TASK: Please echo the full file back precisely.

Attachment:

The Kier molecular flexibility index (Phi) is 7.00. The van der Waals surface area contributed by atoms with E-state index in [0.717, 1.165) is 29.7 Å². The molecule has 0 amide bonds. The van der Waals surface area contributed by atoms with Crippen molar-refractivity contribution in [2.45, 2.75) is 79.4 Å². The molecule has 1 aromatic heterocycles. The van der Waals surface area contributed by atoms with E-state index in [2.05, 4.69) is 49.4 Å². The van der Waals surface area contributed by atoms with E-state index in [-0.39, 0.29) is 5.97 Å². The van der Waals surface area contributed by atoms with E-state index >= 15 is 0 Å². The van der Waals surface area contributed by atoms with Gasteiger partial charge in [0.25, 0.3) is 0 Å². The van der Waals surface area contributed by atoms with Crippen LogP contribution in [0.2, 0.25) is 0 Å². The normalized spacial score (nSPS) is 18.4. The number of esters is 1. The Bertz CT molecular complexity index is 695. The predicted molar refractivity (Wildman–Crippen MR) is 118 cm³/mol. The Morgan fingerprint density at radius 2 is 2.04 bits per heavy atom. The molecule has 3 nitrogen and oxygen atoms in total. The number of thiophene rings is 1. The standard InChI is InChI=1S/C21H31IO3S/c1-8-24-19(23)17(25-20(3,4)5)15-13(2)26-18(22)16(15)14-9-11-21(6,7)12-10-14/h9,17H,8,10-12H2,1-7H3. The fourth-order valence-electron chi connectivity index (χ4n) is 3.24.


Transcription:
The Kier molecular flexibility index (Phi) is 7.00. The van der Waals surface area contributed by atoms with E-state index in [0.717, 1.165) is 29.7 Å². The molecule has 0 amide bonds. The van der Waals surface area contributed by atoms with Crippen molar-refractivity contribution in [2.45, 2.75) is 79.4 Å². The molecule has 1 aromatic heterocycles. The van der Waals surface area contributed by atoms with E-state index in [2.05, 4.69) is 49.4 Å². The van der Waals surface area contributed by atoms with E-state index in [-0.39, 0.29) is 5.97 Å². The van der Waals surface area contributed by atoms with E-state index >= 15 is 0 Å². The van der Waals surface area contributed by atoms with Gasteiger partial charge in [0.25, 0.3) is 0 Å². The van der Waals surface area contributed by atoms with Crippen LogP contribution in [0.2, 0.25) is 0 Å². The normalized spacial score (nSPS) is 18.4. The number of esters is 1. The Bertz CT molecular complexity index is 695. The predicted molar refractivity (Wildman–Crippen MR) is 118 cm³/mol. The Morgan fingerprint density at radius 2 is 2.04 bits per heavy atom. The molecule has 3 nitrogen and oxygen atoms in total. The number of thiophene rings is 1. The standard InChI is InChI=1S/C21H31IO3S/c1-8-24-19(23)17(25-20(3,4)5)15-13(2)26-18(22)16(15)14-9-11-21(6,7)12-10-14/h9,17H,8,10-12H2,1-7H3. The fourth-order valence-electron chi connectivity index (χ4n) is 3.24.